Non‐conceptual knowledge

Philosophical Issues 24 (1):184-208 (2014)

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Abstract
The paper is an investigation into the prospects of an epistemology of non-conceptual knowledge. According to the orthodox view, knowledge requires concepts and belief. I present several arguments to the effect that there is non-conceptual, non-doxastic knowledge, the obvious candidate for such knowledge being non-conceptual perception. Non-conceptual perception seems to be allowed for by cognitive scientists and it exhibits the central role features of knowledge—it plays the knowledge role: it respects an anti-luck condition, it is an achievement, it enables one to act for a reason, and it provides justification. Furthermore, it makes a straightforward and elegant explanation of perceptual knowledge possible: doxastic perceptual knowledge builds on non-conceptual perception as non-conceptual knowledge. Three objections that might naturally arise will be discussed and answered. Thus, the prospects of an epistemology without belief seem to be much better than the orthodoxy wants to have it. We can extend knowledge into the non-conceptual realm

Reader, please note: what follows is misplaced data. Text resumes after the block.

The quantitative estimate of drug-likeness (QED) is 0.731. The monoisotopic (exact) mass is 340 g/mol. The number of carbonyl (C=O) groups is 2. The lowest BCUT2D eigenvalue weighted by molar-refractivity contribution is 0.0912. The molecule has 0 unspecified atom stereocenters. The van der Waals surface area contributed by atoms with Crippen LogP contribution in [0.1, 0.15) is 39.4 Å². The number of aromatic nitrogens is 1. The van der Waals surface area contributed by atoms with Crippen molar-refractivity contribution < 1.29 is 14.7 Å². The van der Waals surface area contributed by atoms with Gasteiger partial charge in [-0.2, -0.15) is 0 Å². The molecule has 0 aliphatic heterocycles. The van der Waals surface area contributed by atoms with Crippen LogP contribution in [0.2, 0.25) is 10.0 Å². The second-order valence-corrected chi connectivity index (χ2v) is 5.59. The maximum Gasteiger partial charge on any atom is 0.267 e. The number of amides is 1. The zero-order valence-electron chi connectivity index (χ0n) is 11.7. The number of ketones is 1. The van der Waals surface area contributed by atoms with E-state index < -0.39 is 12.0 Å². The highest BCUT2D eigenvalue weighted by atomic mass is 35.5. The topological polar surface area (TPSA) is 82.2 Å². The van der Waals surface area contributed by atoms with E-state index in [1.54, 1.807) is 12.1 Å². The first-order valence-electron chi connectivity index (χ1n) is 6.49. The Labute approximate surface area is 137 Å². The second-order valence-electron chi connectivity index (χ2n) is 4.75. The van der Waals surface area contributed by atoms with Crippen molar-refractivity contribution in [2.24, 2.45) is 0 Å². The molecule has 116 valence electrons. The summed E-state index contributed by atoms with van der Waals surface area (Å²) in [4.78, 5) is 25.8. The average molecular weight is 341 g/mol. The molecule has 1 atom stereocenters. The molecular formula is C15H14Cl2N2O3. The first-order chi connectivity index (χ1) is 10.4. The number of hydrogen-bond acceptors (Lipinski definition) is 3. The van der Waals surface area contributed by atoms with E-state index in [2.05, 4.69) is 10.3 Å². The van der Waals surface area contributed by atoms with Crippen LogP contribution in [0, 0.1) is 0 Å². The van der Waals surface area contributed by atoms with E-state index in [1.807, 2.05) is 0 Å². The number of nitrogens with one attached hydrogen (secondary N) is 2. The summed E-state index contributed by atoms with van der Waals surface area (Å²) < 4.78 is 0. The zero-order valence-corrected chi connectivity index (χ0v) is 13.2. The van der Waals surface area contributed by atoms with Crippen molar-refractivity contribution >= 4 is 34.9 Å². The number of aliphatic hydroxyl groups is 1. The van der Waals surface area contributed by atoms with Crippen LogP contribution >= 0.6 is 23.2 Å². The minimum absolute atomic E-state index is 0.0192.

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DOI 10.1111/phis.12030
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The Varieties of Reference.Gareth Evans - 1982 - Oxford University Press.
Knowledge and its Limits.Timothy Williamson - 2000 - Oxford University Press.
The Contents of Visual Experience.Susannah Siegel - 2010 - Oxford University Press USA.
Action in Perception.Alva Noë - 2005 - MIT Press.

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